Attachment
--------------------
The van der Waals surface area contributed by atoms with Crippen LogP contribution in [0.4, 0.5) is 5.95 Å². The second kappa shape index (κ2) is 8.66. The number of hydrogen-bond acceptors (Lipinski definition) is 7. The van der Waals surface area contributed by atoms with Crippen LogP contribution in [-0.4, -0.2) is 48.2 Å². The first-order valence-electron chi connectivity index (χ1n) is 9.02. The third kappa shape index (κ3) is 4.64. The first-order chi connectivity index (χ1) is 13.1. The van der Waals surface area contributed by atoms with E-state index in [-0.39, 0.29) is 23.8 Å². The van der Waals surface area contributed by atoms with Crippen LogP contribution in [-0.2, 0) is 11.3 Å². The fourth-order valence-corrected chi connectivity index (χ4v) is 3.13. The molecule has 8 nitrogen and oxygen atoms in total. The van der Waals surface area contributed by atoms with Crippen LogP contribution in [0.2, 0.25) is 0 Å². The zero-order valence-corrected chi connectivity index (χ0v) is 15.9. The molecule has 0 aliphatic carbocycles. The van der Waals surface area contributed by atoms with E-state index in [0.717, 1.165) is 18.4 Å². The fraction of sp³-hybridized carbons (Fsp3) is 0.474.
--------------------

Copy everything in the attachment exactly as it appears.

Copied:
The van der Waals surface area contributed by atoms with Crippen LogP contribution in [0.4, 0.5) is 5.95 Å². The second kappa shape index (κ2) is 8.66. The number of hydrogen-bond acceptors (Lipinski definition) is 7. The van der Waals surface area contributed by atoms with Crippen LogP contribution in [-0.4, -0.2) is 48.2 Å². The first-order valence-electron chi connectivity index (χ1n) is 9.02. The third kappa shape index (κ3) is 4.64. The first-order chi connectivity index (χ1) is 13.1. The van der Waals surface area contributed by atoms with E-state index in [-0.39, 0.29) is 23.8 Å². The van der Waals surface area contributed by atoms with Crippen LogP contribution in [-0.2, 0) is 11.3 Å². The fourth-order valence-corrected chi connectivity index (χ4v) is 3.13. The molecule has 8 nitrogen and oxygen atoms in total. The van der Waals surface area contributed by atoms with Crippen LogP contribution in [0.2, 0.25) is 0 Å². The zero-order valence-corrected chi connectivity index (χ0v) is 15.9. The molecule has 0 aliphatic carbocycles. The van der Waals surface area contributed by atoms with E-state index in [0.717, 1.165) is 18.4 Å². The fraction of sp³-hybridized carbons (Fsp3) is 0.474.